ICYMI: Dixon Hughes Goodman Is No Longer Such a Mouthful

If there's one thing that any modern accounting firm knows, it's that people can't be bothered to utter the names of long-dead founders when they refer to your organization. Hence the trend of rebrandings that trade ampersands and/or 3-4 names mashed together in no discernible order for 2-4 initials.

As far as branding goes, there is either beauty in the simplicity or the sheer laziness. I can't really decide which it is.

Regardless, you may now add Dixon Hughes Goodman to this list of firms throwing in the towel on their dead founders' names. The firm slimmed down to DHG back in January and we're just now hearing about it, which is fine.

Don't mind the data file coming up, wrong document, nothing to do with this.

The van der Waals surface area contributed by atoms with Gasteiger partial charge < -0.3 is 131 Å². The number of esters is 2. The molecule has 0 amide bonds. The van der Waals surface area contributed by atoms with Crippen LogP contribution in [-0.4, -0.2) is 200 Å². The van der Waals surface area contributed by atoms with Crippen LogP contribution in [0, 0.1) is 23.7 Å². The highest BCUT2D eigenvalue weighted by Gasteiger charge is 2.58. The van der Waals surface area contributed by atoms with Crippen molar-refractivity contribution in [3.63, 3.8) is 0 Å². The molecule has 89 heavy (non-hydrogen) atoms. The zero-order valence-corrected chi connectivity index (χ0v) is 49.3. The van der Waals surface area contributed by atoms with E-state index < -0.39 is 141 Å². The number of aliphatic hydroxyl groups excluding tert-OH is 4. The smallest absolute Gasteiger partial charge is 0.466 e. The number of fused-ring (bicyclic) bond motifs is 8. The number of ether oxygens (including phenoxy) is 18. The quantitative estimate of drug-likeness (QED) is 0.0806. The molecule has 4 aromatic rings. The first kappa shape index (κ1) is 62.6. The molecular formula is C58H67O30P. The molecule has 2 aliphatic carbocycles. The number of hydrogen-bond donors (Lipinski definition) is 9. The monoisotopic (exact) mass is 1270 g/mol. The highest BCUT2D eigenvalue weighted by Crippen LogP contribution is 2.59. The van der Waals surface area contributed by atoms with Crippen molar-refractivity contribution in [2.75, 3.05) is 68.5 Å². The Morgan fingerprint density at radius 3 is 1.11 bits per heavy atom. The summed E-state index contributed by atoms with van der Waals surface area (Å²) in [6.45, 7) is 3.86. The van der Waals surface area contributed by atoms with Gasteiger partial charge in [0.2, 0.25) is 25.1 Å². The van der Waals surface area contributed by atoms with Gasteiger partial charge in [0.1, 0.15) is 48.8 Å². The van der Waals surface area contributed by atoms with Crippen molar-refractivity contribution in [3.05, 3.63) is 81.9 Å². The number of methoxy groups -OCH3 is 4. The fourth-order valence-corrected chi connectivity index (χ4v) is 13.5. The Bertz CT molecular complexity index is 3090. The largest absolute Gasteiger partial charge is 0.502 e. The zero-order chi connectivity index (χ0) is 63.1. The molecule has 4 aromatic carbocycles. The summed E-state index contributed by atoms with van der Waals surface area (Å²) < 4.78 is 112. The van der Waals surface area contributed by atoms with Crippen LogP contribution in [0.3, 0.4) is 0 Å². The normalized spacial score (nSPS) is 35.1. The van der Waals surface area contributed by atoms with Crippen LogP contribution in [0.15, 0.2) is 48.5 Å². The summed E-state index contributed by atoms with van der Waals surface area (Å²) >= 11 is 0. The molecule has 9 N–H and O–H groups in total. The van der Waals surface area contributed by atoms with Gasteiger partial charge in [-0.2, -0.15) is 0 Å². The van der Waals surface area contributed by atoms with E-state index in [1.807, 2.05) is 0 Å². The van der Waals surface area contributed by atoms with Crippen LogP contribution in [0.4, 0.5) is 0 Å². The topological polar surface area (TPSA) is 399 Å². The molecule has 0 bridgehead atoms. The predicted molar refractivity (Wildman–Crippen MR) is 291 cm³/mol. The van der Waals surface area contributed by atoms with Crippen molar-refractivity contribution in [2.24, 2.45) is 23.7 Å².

Like other firms who have made similar changes, the firm is still legally Dixon Hughes Goodman because, crikey, no one wants to go through the trouble of changing that.  

No matter how you feel about the new branding and logo, searching Google Images for "DHG" results in fewer naked men than "EY." So that's something.   

[RTD, Wikipedia]

Have something to add to this story? Give us a shout by email, Twitter, or text/call the tipline at 202-505-8885. As always, all tips are anonymous.

Related articles

Friday Footnotes: KPMG’s Illinois Loot; Deloitte’s State Contracts; EY Poaches PwC Tech Partners | 7.31.20

As new pot licenses delayed indefinitely, global accounting firm pockets $7M from state to rank applicants [Chicago Sun-Times] KPMG was awarded nearly $7 million in no-bid contracts [in Illinois] to grade applications for new recreational pot licenses. State officials didn’t open the contracts up to competitive bidding to speed up the process. But as it […]